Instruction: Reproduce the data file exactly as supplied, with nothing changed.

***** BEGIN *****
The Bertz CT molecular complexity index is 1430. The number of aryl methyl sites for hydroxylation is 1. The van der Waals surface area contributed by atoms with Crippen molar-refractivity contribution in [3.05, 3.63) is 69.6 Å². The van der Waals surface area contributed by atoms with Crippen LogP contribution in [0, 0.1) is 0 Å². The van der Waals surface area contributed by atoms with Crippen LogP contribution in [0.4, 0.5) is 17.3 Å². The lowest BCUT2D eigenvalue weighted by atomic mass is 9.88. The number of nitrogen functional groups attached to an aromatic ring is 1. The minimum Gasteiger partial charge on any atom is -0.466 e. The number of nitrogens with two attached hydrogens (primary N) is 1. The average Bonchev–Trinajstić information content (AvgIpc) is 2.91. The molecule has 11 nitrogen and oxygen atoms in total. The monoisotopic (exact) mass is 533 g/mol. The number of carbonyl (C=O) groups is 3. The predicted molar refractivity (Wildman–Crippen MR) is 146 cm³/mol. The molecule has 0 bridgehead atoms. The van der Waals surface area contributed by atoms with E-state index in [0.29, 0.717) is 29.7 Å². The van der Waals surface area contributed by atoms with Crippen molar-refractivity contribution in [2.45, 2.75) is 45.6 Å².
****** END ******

The Bertz CT molecular complexity index is 1430. The number of aryl methyl sites for hydroxylation is 1. The van der Waals surface area contributed by atoms with Crippen molar-refractivity contribution in [3.05, 3.63) is 69.6 Å². The van der Waals surface area contributed by atoms with Crippen LogP contribution in [0, 0.1) is 0 Å². The van der Waals surface area contributed by atoms with Crippen LogP contribution in [0.4, 0.5) is 17.3 Å². The lowest BCUT2D eigenvalue weighted by atomic mass is 9.88. The number of nitrogen functional groups attached to an aromatic ring is 1. The minimum Gasteiger partial charge on any atom is -0.466 e. The number of nitrogens with two attached hydrogens (primary N) is 1. The average Bonchev–Trinajstić information content (AvgIpc) is 2.91. The molecule has 11 nitrogen and oxygen atoms in total. The monoisotopic (exact) mass is 533 g/mol. The number of carbonyl (C=O) groups is 3. The predicted molar refractivity (Wildman–Crippen MR) is 146 cm³/mol. The molecule has 0 bridgehead atoms. The van der Waals surface area contributed by atoms with E-state index in [0.29, 0.717) is 29.7 Å². The van der Waals surface area contributed by atoms with Crippen molar-refractivity contribution in [2.45, 2.75) is 45.6 Å².